Tips for Traveling Safely with your Pets Part 2 – "Be Our Guest! - The Destination”
For Part 2 of our blog, “Tips for Traveling Safely with your Pets,” we explore how you can help your pet be a well-behaved, stress-free guest. When your pet shares your accommodations with you on a trip, the key words are preparation, permission and contingencies.
- Know the rules BEFORE you leave. Regardless of where you will be staying – a hotel, vacation rental, or family/friend’s home, never go or arrive unannounced. Hotels and vacation rentals are usually clear about their pet policies; however, if any part of the rules is unclear to you, contact the manager/homeowner and get clarification. If you are traveling to someone’s home with your pet for the first time, ask whether it is okay to bring your pet, letting them know you will make other arrangements if they are uncomfortable in any way about hosting both you and your furry companion. ALWAYS CHECK FIRST - make sure there is no room for misunderstanding. If you get permission to bring your pet along to someone’s personal residence, know what is permitted in the home. Examples to consider include:
- Is your pet allowed on the furniture or bed?
- Where will they go to do their business?
- Does your host have pets of his/her own? If so, how do they get along with pets not part of their family unit?
- Are there children in your host home? Ask if children would be comfortable around your pet.
- Research and note the closest emergency veterinary hospital, dog park, and pet supplies store. Again, it is always a good idea to note phone numbers and addresses of these locations before you head out.
- Inspect your accommodations before you let your pet enter. Following check-in to your accommodations, examine the room(s) for anything that can potentially hurt your pet. Make sure previous guests didn’t leave anything (i.e. stray pills on the floor) behind that could jeopardize your travel companion’s safety. Make sure anything you unpack and anything in your surroundings is safely out of reach. Examples include medications and toiletries, hanging wires, trash cans, human food/snacks, and fragile knick-knacks. You know your pet best – remove or store away anything that could harm your pet or be damaged by your pet.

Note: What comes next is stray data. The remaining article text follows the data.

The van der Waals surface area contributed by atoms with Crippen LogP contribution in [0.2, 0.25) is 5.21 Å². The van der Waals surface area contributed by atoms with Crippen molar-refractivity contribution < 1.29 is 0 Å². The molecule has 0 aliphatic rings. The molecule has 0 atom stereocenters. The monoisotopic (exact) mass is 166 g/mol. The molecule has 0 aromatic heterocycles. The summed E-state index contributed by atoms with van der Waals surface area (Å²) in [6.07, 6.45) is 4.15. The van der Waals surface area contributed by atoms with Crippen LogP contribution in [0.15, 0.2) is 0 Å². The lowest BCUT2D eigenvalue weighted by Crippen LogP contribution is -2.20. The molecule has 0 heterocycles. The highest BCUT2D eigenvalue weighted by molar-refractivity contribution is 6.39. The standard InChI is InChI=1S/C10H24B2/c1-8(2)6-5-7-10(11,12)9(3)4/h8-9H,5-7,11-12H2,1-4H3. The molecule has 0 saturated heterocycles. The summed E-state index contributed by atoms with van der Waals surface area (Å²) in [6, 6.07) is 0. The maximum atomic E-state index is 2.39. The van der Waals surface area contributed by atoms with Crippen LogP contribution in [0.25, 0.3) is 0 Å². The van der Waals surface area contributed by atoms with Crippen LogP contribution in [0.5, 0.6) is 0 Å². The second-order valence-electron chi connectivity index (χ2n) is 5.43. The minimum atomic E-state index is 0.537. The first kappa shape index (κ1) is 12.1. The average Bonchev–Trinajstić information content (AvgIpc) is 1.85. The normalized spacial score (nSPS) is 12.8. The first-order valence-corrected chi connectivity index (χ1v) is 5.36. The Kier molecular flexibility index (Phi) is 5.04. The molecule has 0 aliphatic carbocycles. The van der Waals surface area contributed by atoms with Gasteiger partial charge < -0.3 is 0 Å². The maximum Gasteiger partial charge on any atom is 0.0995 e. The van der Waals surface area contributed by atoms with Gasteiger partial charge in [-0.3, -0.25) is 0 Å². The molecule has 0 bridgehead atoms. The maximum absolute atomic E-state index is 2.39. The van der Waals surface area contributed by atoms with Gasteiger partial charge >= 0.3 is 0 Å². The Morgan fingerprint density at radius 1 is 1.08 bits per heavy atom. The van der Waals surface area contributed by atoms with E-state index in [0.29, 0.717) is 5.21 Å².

- Make a comfortable, stress-free space for your pet. Familiar blankets and toys bring a bit of home into your accommodations. Many hotels have policies that require your pets to be crated when you are not with them. Use a crate when you cannot supervise your pet during your stay. If your dog isn’t used to a crate, play some fun games at home before your trip with the crate you will be using; practice leaving your dog in the crate for short periods of time in the security of his/her own home. Hang the “Do Not Disturb” sign on your hotel door so that no one will knock or open the door and startle your pet. Turning on the TV before you leave can be a comfort and help mask voices and other sounds from adjacent rooms. To further relax your pet in unfamiliar surroundings, you can use CBD oil, flower essences, or homeopathic remedies. If your host plans an event that doesn’t include pets, the relaxing home-away-from-home you create for your pet will keep them safe and happy, and you and your host worry-free.
- Keep the inside and outside space neat and clean. Anticipate potential messes such as muddy paws, carpet accidents and shedding. Bring a blanket or sheet you can place on top of the bed or other furniture. Washable or disposable pee pads can be used to protect floors. Other supplies worth bringing include towels, poop bags, carpet cleaning solution and paper towels. Have your pet do their business in designated spots and dispose of that “business” in an outdoor receptacle. If your pet has an accident or destroys something, always agree to clean it up and offer to replace it. Many hotels and vacation rentals will automatically charge a cleaning fee if you are bunking with a pet. However, that upcharge should never be an excuse to not clean up a mess.
- Safety from start to finish. Always pay careful attention to safety precautions. Even if your pet is well-trained off-leash, don’t assume they will follow commands in an unfamiliar and possibly stressful place. Put your dog on a leash BEFORE opening the room door to prevent him/her from making a dash to the lobby, out the front door, and into the parking lot.
- Be Gracious and Courteous. Always remember to be courteous to hotel staff, vacation rental managers and your host. Leave your cell phone number with the front desk of the hotel when you leave your pet alone in your room. A thank you gift for your host is always a great idea. Be sure to include a gift of some treats for any pets in your host home. The more obedience skills your pet possesses, the better chance you have of being invited back for another visit. Even basic commands such as sit, stay, down, etc. will help your pet display his/her best behavior.
Preparation, permission and anticipating problems will allow you and your pet the freedom to enjoy the holidays and create wonderful memories. Don’t forget to take photos!